Preparations readied YNHH for super storm Sandy
In only four hours, SRC employees made a unit marked for renovation safe, clean and viable for the patients evacuated from Hospice and their staff and families. Some of the employees who contributed to the effort are (l-r): Mary Cleary, RN, Staff Development; Diana Barone, Materials Services associate; Joe Carlo, lead mechanic, Plant Engineering; Claudia Greene, Environmental Services aide; Nancy Terenzo, manager, AMR; Leigh Bak, RN, diabetes clinical nurse specialist, Staff Development; Cindy von Beren, executive director, Catholic Heritage and Cultural Integration; and Tony DeMartino, retail manager, Food and Nutrition Services.
Preparations for the storm benignly named "Sandy" paid off. Both campuses of Yale-New Haven Hospital and the Shoreline Medical Center were prepared for its wet and windy onslaught and remained open for patients throughout the storm.
With help from the YNHHS Office of Emergency Preparedness, for days before the storm, the hospital's Emergency Command Center began to assess its impact and how the hospital would remain open to meet patient needs. Team members met in person and by phone at 7 a.m. and 7 p.m. each day, with phone meetings at noon as issues arose.
On Monday, October 29, the YNHH Command Center located on the 5th floor of Smilow Cancer Hospital revved into operation under the leadership of Donald MacMillan, PA, Emergency Management coordinator, and Abe Lopman, senior vice president, Operations, and executive director, Smilow. Managers on both campuses participated in a 10 a.m. meeting to discuss preparations in their areas.
At the meeting, they began to resolve key issues: where on both campuses to house the 600 staff who would provide continuous care for patients and support services for employees and patients; how to provide food for those staff who would come in early or stay overnight to be ready for their shift; and to decide what outpatient offices to close and how to alert staff and patients that they would be closed.
At 10 a.m., the Command Center was in full swing, with representatives from all disciplines contributing to preparations for Sandy.
With Sandy bearing down on the East Coast and detailed preparation under way at YNHH, at 10 a.m. on Monday, YNHH received a call from Hospice in Branford. Flooding along Long Island Sound was expected and Hospice had to evacuate — could Yale-New Haven take its 41 patients and staff?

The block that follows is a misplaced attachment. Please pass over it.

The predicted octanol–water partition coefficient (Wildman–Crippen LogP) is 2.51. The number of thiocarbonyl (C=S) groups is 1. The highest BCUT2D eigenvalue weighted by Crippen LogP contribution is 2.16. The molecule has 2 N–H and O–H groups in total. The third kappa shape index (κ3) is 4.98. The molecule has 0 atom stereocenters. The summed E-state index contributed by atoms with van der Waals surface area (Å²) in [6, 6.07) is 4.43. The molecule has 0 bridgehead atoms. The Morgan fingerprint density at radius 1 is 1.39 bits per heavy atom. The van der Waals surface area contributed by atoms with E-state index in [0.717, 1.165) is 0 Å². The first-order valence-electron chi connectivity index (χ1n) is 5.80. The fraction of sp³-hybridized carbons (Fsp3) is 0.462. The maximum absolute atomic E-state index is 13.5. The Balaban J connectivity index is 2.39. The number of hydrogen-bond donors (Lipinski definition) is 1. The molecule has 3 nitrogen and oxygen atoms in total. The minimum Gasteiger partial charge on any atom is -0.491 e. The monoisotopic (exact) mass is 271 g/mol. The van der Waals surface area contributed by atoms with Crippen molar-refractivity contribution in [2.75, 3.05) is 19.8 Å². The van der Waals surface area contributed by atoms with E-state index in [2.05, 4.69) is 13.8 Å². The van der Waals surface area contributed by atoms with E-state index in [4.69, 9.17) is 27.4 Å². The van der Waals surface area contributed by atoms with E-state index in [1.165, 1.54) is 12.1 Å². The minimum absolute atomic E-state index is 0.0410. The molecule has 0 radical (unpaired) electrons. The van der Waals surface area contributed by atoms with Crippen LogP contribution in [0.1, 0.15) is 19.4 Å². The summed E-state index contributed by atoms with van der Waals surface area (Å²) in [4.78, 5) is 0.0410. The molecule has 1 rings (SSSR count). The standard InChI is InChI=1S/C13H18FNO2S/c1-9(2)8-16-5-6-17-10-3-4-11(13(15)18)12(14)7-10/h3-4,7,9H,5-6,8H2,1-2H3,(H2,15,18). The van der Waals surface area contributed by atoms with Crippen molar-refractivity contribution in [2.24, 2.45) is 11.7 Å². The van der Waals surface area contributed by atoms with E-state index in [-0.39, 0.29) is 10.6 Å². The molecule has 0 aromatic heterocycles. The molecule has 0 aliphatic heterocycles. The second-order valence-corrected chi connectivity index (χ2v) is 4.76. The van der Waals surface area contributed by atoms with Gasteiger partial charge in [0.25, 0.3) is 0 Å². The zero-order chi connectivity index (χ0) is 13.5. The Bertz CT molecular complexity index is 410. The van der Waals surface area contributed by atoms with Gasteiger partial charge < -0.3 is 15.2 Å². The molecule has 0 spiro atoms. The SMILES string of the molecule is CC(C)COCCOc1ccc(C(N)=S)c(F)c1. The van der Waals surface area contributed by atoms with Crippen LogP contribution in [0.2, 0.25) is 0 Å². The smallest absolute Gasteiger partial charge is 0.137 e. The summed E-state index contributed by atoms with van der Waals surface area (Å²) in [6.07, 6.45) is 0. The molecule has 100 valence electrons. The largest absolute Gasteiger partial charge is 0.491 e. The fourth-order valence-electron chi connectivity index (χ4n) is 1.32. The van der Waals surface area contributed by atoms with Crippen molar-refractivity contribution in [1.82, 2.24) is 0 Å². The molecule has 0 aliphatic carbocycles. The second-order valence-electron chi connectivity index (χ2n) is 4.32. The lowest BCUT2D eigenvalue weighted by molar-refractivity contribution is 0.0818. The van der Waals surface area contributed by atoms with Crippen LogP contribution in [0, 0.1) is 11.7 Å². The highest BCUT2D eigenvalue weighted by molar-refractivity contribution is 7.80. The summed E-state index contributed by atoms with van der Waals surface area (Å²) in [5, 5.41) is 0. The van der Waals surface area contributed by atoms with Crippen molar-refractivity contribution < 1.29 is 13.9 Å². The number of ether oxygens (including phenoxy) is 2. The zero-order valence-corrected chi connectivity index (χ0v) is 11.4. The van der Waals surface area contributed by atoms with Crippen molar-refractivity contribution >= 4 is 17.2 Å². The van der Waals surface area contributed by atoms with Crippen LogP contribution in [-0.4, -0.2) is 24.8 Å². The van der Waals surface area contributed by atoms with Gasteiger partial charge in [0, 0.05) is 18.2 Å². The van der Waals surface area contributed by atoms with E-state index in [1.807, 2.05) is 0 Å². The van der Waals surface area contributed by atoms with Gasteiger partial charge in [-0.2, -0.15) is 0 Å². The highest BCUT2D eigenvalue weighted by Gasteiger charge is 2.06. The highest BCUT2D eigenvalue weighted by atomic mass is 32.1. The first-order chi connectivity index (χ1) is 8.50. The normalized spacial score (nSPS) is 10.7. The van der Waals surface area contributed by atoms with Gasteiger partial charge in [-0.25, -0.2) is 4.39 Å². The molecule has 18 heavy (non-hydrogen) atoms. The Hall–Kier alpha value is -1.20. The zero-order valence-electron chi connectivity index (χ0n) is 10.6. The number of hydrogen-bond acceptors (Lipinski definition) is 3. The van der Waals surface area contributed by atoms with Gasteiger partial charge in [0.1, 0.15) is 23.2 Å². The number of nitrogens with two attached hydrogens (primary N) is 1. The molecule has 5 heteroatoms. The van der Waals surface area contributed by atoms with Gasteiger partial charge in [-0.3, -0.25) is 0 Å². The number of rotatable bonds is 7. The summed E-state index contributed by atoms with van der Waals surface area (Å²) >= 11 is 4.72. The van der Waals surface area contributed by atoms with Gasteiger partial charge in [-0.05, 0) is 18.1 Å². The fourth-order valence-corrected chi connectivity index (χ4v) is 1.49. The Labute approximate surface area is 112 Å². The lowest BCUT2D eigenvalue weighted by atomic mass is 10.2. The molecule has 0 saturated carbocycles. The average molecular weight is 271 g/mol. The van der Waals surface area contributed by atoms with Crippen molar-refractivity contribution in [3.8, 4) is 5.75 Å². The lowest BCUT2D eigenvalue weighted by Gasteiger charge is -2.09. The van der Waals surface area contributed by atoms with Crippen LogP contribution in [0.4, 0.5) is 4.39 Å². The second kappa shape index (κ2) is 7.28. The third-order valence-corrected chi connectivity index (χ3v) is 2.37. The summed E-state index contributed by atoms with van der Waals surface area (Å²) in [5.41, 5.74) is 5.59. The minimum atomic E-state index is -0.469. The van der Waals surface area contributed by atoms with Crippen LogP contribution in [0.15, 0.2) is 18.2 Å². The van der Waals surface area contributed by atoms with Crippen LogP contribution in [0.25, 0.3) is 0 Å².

Space was found rapidly on the Saint Raphael Campus of YNHH on the 4th floor of Verdi. The unit had not housed patients in more than a year and was scheduled for renovation this spring. The Saint Raphael Campus staff had only four hours to prepare the unit for evacuated patients.
"This request came in while we were asking our own staff to prepare for the storm," said Ena Williams, RN, associate chief nursing officer, SRC. "It required close collaboration among a number of departments and they had to begin the transformation rapidly."
Hospice would staff the unit with its own doctors and nurses and brought its Pyxis to dispense medications. To make the unit operational, Saint Raphael Campus staff worked feverishly to clean the space, provide hospital beds, order patient care supplies from oxygen canisters to gloves and masks, and prepare to feed this fragile population of patients. Bed management, ITS, Laboratory Medicine and Pastoral Care also supported Hospice staff and patients during their three-day stay.
Because the course and duration of Sandy were uncertain, managers asked staff to bring in sleeping bags, pillows and personal supplies. Staff on the General Medicine Unit (SLA 4) responded to the call. Shown (l-r) are: Dana Rector, RN; Desiree Leone, clinical technician; Michele Ferguson, RN; and Linsey Connor, RN.
While Verdi 4 North prepared for the Hospice transfers, space was found for overnighting staff on the Smilow infusion units and post-anesthesia care units, and staff on both campuses and Shoreline Medical Center brought in sleeping bags and pillows. Food and Nutrition prepared more than 1,600 emergency meals for staff on both campuses, while food prep for patients and visitors continued uninterrupted. Facilities staff checked generators and pumps to avoid operational shut-downs.
"What I saw during the days leading up to and during Hurricane Sandy was absolutely remarkable," said Richard D'Aquila, president and COO. "I saw employees on both campuses work together seamlessly to ensure that our patients and their families would continue to receive safe, high-quality care.
"From the beginning of our discussions with the Hospital of Saint Raphael, we envisioned a stronger hospital built on exceptional employees," said D'Aquila. "Less than two months after our integration, our employees were put to an extreme test and performed flawlessly.
For the community we serve, our performance during Sandy shows that we are truly ‘healthier together' and bodes well for our future as a major provider of health services in this region."